The KMAL saga shows that despite a 280% rise in the Zimbabwe Stock Exchange (ZSE) this year, the risk of government expropriating assets remains high. It also casts doubt on President Robert Mugabe’s claims at last week’s Harare mining indaba that “property rights are sacrosanct”.
However, Shoprite chairman Christo Wiese (pictured) told Business Times this week that while the KMAL case “does make investors wary, we’ve never had any threats ourselves”. Wiese also chairs Pepkor, which has an established Zimbabwean business.
“We’re like good Africans: we’re confident a solution will be found, and we believe the whole of southern Africa will enter a new era over the next five to 10 years.”
A team of Shoprite advisors has been in Harare in recent weeks to negotiate with OK Bazaars.
OK is valued at $45-million (R334-million) on the Zimbabwe Stock Exchange according to Harare-based Renaissance Capital. Shoprite would need to pay R167-million (plus a small sweetener) for control. On Friday, OK renewed its warning to investors that it was still in “negotiations” with an unnamed party.
Wiese said he “cannot comment” on the OK negotiations.
Shoprite operates in 16 countries, including a small operation in Bulawayo. Any purchase of OK would throw it into competition with South African rival Pick n Pay, which has a 25% stake in TM Supermarkets – which, ironically, is controlled by KMAL.
This week, the drama around KMAL, suspended from the ZSE last Tuesday, took a new turn.
KMAL was formed by the 2007 merger of the 117-year old Meikles group with Kingdom Financial Holdings. Its assets include the Meikles Hotel and the Greatermans stores. But it has been crippled by a wrangle between CEO Nigel Chanakira and John Moxon, whose family owns 43% of KMAL.
In January, Chanakira – who is close to the ruling Zanu(PF) and a former executive of the Zimbabwe Reserve Bank – convinced government to “specify” Moxon’s family. This effectively puts Moxon’s assets under the control of two government-appointed inspectors.
Chanakira argued that Moxon illegally “externalised foreign currency” of 10.3-million. However, Moxon has letters from Zimbabwe’s Reserve Bank in 2002 authorising the transfer of cash to South Africa.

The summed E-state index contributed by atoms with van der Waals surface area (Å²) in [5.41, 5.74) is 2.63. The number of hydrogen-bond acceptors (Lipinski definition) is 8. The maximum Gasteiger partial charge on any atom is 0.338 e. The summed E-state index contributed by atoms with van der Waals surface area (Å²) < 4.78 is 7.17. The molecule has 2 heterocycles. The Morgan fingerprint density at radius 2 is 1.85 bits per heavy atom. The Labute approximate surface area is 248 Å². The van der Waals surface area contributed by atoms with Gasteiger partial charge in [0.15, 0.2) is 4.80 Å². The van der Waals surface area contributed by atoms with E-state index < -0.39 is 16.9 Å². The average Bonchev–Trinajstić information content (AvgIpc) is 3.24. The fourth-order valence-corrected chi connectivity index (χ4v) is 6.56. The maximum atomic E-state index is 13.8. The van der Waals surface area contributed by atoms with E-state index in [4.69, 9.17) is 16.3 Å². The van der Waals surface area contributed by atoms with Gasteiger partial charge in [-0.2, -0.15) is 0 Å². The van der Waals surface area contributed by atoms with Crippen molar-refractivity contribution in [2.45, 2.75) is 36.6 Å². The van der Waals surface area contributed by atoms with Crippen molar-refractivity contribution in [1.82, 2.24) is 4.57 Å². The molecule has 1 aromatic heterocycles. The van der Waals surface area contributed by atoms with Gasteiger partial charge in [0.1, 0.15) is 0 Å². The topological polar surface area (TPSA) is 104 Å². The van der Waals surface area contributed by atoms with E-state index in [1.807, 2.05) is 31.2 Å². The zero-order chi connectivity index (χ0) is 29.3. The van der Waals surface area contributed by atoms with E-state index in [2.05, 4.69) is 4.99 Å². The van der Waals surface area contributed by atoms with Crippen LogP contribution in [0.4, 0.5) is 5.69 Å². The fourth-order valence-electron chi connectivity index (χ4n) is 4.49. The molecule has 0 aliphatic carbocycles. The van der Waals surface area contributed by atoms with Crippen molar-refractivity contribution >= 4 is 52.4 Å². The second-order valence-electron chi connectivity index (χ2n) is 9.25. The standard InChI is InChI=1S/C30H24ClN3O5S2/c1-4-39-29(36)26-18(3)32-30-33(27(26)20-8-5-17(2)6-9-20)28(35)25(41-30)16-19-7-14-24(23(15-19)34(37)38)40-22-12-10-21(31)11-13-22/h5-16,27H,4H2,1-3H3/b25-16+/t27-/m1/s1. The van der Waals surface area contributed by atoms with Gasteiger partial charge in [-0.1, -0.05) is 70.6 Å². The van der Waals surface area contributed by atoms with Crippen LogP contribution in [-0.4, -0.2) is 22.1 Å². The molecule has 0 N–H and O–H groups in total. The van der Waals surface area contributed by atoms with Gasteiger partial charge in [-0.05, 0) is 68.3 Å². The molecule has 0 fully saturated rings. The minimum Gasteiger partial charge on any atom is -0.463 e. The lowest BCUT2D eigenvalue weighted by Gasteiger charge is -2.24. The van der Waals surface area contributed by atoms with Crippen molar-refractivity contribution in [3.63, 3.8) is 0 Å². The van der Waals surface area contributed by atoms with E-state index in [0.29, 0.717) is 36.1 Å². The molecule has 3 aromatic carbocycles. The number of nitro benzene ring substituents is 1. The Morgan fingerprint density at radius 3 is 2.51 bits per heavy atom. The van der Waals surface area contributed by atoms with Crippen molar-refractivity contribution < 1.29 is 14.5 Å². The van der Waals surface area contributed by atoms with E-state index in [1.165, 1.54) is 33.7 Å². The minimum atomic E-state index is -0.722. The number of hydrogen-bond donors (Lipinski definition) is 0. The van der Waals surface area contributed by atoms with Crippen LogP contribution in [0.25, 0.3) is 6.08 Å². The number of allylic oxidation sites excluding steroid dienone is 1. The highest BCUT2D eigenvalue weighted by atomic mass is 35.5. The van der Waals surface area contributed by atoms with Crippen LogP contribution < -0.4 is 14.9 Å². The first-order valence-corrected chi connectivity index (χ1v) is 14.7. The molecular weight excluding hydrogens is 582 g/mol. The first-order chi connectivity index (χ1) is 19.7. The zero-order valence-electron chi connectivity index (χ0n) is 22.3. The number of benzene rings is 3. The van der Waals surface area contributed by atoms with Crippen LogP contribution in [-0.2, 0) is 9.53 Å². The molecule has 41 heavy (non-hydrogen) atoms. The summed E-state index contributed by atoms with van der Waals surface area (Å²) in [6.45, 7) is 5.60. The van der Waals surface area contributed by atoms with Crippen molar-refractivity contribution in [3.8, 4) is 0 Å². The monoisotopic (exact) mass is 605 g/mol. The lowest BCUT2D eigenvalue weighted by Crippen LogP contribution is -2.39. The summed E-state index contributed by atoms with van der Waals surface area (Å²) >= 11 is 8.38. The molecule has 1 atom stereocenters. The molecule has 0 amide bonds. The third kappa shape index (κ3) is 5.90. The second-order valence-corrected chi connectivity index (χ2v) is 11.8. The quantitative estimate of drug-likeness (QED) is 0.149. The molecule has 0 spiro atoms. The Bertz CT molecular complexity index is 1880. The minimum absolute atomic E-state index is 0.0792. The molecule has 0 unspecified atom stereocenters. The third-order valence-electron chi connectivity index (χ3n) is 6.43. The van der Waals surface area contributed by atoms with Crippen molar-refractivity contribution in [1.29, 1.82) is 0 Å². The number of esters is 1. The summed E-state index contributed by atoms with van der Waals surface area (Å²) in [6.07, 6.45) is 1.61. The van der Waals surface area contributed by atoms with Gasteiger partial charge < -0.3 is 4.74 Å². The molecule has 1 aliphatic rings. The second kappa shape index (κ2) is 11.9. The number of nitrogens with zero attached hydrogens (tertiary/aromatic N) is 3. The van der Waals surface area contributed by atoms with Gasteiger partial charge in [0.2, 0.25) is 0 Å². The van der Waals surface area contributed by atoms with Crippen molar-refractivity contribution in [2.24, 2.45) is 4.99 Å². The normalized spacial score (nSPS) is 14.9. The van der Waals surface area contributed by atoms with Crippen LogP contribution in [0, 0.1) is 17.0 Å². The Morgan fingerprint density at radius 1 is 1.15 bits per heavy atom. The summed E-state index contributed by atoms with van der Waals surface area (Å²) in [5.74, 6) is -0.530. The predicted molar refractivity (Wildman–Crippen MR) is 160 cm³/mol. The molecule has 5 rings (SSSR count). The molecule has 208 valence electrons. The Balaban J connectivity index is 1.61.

Tensions mounted last week as Mugabe’s government widened the “specification” of KMAL, putting most of its assets under the control of government inspectors. Rattled investors read this as the first steps towards outright nationalisation of KMAL.
On Thursday, angry KMAL investors were due to hold an “extraordinary meeting of shareholders” to vote on whether to boot out Chanakira and other directors.
But when shareholders arrived at the conference centre at Harare’s Meikles Hotel for the meeting, they were barred from entering by Zimbabwe’s police and Mugabe’s Central Intelligence Organisation, who claimed the meeting had been postponed.
“This meeting has been postponed for two weeks, but it seems Chanakira wants to delay this as long as possible,” said Moxon. “This debacle shows that property rights aren’t respected in Zimbabwe, which will make it hard for it to attract foreign investment.”
In legal papers lodged in SA in a separate case, Moxon claims his ”specification” is a case of Chanakira “abusing Zimbabwe’s state machinery to bring police (and) other authorities” down on him to resolve a corporate spat.
Chanakira is apparently ill, and Business Times was told that he was “not available to talk”.
Moxon now lives in SA after fleeing Zimbabwe last year when warned he was to be arrested.
KMAL’s value on the ZSE plummeted from $500-million in 2008 to $90-million when it was suspended last week. Moxon’s share is worthless until the “specification” order is lifted.
“All our wealth is tied up in the company, so we don’t have a choice but to fight to the end,” he said.
Gilbert Muponda, the former head of Zimbabwe’s Century Holdings, who was arrested under the Prevention of Corruption Act, said the tactic of “specifying” assets is meant to “criminalise and scandalise entrepreneurs whose political views are perceived to be at variance with their own”.
In an advert in Zimbabwe’s Telegraph newspaper, Muponda said politicians do this to ”embark on unjust self-enrichment by misappropriating businesses using draconian legislation”.
He said his own business was effectively expropriated by a front company for reserve bank governor Gideon Gono, called Network Investments.
Concerns over KMAL could act as a brake on the recovery of the ZSE, which re-opened in February this year when the US dollar was chosen as the currency of choice.
Since then, the ZSE has surged from $1-billion to about $3.8-billion, Renaissance Capital believes the exchange could hit the $5-billion mark before the year is out. By contrast, SA’s JSE exchange has gained 16% this year.
ZSE CEO Edward Munyukwi said the recovery is due to foreigners buying shares from Zimbabweans. Until the US dollar was introduced in February, Zimbabweans put cash into the ZSE as the only way to “retain the value” of their Zimbabwean dollars.
“There has been a lot of interest this year from European, US and South African investors,” he said
Dzika Danha, analyst at Renaissance Capital, said the value of the exchange could hit $7.4-billion within two years, “provided there are no economic policy inconsistencies that emerge from government”.
Sunday Times (SA)Post published in: Economy